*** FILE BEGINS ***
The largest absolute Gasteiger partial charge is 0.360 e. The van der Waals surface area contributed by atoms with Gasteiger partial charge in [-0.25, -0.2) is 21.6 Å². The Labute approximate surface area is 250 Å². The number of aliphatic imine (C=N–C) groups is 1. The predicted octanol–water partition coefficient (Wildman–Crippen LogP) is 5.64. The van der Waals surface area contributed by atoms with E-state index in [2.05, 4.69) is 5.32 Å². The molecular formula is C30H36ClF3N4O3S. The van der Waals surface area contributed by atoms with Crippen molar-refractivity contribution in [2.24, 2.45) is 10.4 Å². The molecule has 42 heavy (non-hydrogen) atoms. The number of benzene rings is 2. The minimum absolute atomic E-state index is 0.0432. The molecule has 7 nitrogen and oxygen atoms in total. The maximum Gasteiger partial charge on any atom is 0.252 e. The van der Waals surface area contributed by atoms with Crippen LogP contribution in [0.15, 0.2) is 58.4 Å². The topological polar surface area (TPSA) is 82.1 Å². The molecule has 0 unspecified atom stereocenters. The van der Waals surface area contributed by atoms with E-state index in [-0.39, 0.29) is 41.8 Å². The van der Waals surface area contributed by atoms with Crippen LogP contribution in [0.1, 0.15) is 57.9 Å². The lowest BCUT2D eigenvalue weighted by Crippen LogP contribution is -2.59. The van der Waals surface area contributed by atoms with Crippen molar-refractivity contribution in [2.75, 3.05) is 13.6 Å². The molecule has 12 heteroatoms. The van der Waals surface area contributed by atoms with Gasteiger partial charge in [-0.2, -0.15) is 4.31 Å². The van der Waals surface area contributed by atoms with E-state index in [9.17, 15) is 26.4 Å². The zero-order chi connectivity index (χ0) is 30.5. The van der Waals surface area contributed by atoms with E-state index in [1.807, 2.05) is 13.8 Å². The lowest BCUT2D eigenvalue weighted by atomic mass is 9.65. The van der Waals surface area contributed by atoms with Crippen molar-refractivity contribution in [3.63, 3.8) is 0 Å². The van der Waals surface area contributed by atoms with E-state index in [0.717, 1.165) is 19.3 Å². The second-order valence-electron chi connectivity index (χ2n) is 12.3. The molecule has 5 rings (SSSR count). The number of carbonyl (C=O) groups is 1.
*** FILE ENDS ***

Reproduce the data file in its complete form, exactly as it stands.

The largest absolute Gasteiger partial charge is 0.360 e. The van der Waals surface area contributed by atoms with Gasteiger partial charge in [-0.25, -0.2) is 21.6 Å². The Labute approximate surface area is 250 Å². The number of aliphatic imine (C=N–C) groups is 1. The predicted octanol–water partition coefficient (Wildman–Crippen LogP) is 5.64. The van der Waals surface area contributed by atoms with E-state index in [2.05, 4.69) is 5.32 Å². The molecular formula is C30H36ClF3N4O3S. The van der Waals surface area contributed by atoms with Crippen molar-refractivity contribution in [2.24, 2.45) is 10.4 Å². The molecule has 42 heavy (non-hydrogen) atoms. The number of benzene rings is 2. The minimum absolute atomic E-state index is 0.0432. The molecule has 7 nitrogen and oxygen atoms in total. The maximum Gasteiger partial charge on any atom is 0.252 e. The van der Waals surface area contributed by atoms with Crippen LogP contribution in [0.15, 0.2) is 58.4 Å². The topological polar surface area (TPSA) is 82.1 Å². The molecule has 0 unspecified atom stereocenters. The van der Waals surface area contributed by atoms with E-state index in [-0.39, 0.29) is 41.8 Å². The van der Waals surface area contributed by atoms with Crippen LogP contribution in [0.1, 0.15) is 57.9 Å². The lowest BCUT2D eigenvalue weighted by Crippen LogP contribution is -2.59. The van der Waals surface area contributed by atoms with Crippen molar-refractivity contribution in [2.75, 3.05) is 13.6 Å². The molecule has 12 heteroatoms. The van der Waals surface area contributed by atoms with Gasteiger partial charge in [-0.2, -0.15) is 4.31 Å². The van der Waals surface area contributed by atoms with E-state index in [9.17, 15) is 26.4 Å². The zero-order chi connectivity index (χ0) is 30.5. The van der Waals surface area contributed by atoms with E-state index in [1.807, 2.05) is 13.8 Å². The lowest BCUT2D eigenvalue weighted by atomic mass is 9.65. The van der Waals surface area contributed by atoms with Crippen molar-refractivity contribution in [3.63, 3.8) is 0 Å². The van der Waals surface area contributed by atoms with E-state index in [0.717, 1.165) is 19.3 Å². The second-order valence-electron chi connectivity index (χ2n) is 12.3. The molecule has 5 rings (SSSR count). The number of carbonyl (C=O) groups is 1.